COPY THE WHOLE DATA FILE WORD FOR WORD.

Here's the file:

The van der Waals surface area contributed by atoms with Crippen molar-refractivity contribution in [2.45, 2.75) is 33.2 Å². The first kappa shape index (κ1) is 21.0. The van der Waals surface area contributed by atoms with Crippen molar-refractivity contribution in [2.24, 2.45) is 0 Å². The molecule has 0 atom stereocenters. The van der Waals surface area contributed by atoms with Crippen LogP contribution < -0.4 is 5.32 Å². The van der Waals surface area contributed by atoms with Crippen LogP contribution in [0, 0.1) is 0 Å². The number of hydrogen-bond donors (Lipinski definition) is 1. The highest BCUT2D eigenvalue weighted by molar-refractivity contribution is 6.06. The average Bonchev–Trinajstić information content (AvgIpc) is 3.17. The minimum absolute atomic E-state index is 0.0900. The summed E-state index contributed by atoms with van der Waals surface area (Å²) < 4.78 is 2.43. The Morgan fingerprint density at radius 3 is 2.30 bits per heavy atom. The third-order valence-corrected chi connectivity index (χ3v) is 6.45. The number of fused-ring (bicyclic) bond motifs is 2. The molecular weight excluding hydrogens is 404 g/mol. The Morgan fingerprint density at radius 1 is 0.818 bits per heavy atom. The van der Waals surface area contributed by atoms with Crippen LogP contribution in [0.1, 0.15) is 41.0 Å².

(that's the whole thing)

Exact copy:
The van der Waals surface area contributed by atoms with Crippen molar-refractivity contribution in [2.45, 2.75) is 33.2 Å². The first kappa shape index (κ1) is 21.0. The van der Waals surface area contributed by atoms with Crippen molar-refractivity contribution in [2.24, 2.45) is 0 Å². The molecule has 0 atom stereocenters. The van der Waals surface area contributed by atoms with Crippen LogP contribution < -0.4 is 5.32 Å². The van der Waals surface area contributed by atoms with Crippen LogP contribution in [0, 0.1) is 0 Å². The number of hydrogen-bond donors (Lipinski definition) is 1. The highest BCUT2D eigenvalue weighted by molar-refractivity contribution is 6.06. The average Bonchev–Trinajstić information content (AvgIpc) is 3.17. The minimum absolute atomic E-state index is 0.0900. The summed E-state index contributed by atoms with van der Waals surface area (Å²) < 4.78 is 2.43. The Morgan fingerprint density at radius 3 is 2.30 bits per heavy atom. The third-order valence-corrected chi connectivity index (χ3v) is 6.45. The number of fused-ring (bicyclic) bond motifs is 2. The molecular weight excluding hydrogens is 404 g/mol. The Morgan fingerprint density at radius 1 is 0.818 bits per heavy atom. The van der Waals surface area contributed by atoms with Crippen LogP contribution in [0.1, 0.15) is 41.0 Å².